After serving in the Marines in 1944-45, including being a part of the invasion of Iwo Jima, Ramon Wilson returned to the family company. He’s 88 now but was in his office Friday morning to greet Nate and me. He was wearing a Scrappers windbreaker, of course.

As his son Kenneth and his daughter Elizabeth listened, Mr. Wilson regaled us with stories of the company’s history.

In 1948, Ramon Wilson helped oversee the installation of a bottling machine that could produce 63 bottles per minute. In 1953, the Mena Coca-Cola Bottling Co. was purchased. That added Polk, Scott and Montgomery counties to a territory that already included Howard, Hempstead, Sevier, Pike and Little River counties.

Kenneth Wilson joined the company in 1977, helped oversee the move to the company’s current building in 1981 and became company president in 1988.

On April 18, 1988, Kenneth Wilson signed an agreement acquiring Dr Pepper franchise rights for much of southwest Arkansas. Let me put it this way: They like their Dr Pepper in southwest Arkansas. By 1999, the Nashville company was the highest per capita bottler of Dr Pepper in the world.

For years, there was a sign out front that proclaimed: “#1 Dr Pepper Bottler In The World.”

Elizabeth has covered the walls of the facility with memorabilia, turning it into a museum of sorts — a Coca-Cola museum, a Nashville museum, a Wilson family museum. There are even old Orchard bottles, a local brand named in honor of the peach industry. During the 1940s, 1950s and 1960s, Orchard drinks were bottled in peach, orange, grape, lemon and lime flavors. In fact, the Wilson family owned its own peach orchard at one time.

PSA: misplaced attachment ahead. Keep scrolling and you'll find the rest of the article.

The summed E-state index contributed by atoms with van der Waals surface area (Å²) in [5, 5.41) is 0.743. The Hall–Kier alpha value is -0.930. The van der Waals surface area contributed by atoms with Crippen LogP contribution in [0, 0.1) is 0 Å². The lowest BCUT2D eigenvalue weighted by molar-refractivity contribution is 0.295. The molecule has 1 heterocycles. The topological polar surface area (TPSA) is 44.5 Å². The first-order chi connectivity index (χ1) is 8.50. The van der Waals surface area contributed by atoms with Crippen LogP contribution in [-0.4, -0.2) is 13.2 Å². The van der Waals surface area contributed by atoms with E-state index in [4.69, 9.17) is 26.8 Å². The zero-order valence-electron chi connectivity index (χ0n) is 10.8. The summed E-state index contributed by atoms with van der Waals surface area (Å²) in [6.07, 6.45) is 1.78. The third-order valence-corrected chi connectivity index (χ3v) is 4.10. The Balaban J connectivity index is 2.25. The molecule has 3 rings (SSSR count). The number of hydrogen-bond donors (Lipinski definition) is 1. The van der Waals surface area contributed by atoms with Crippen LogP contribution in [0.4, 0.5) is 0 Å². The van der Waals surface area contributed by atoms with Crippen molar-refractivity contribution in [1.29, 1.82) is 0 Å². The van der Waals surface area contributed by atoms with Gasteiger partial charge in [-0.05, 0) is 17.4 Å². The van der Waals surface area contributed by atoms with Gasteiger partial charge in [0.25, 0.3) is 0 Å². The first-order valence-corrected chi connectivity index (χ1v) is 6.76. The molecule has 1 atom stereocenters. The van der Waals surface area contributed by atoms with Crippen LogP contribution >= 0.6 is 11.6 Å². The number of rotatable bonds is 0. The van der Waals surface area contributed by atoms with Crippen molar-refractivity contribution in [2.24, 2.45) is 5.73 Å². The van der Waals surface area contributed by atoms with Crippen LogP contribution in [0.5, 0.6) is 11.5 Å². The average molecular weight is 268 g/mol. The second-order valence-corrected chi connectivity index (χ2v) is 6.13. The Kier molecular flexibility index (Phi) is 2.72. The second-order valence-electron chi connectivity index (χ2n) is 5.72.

Driven forward through the years by business leaders such as Ramon Wilson, Nashville remains a peach of a town.

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5 Responses to “Nashville: A peach of a town”

  1. Terri Chandler says:

    I loved this post… My dad grew up in Mineral Springs, and my mom is from Dierks. Nashville and Howard County were a big part of my childhood.

  2. John Yates says:

    Great read, Rex. Thanks for sharing some of Nashville’s rich history.

  3. Brenda Ball Tirrell says:

    In 5th grade we toured the Coca Cola Plant on a field trip. Each student was given a tiny case of Coke. It was a yellow plastic case with green plastic coke bottles. I still have mine. I hope Elizabeth’s museum has one of these, too.

  4. Heather says:

    Rex, I really appreciate this post! It was such a delight to read your article in the Democrat Gazette as well this morning.
    Being from there, I had a huge smile on my face the entire time I read this post. Anyone from Nashville, current or former resident, always take great pride in calling Nashville “home”

  5. David golden says:

    I have always been impressed with Nashville. My travels take me there quite often , am always impressed with the downtown.I tell my wife often that Nashville would be a great place to live.Why cant arkadoo havre that?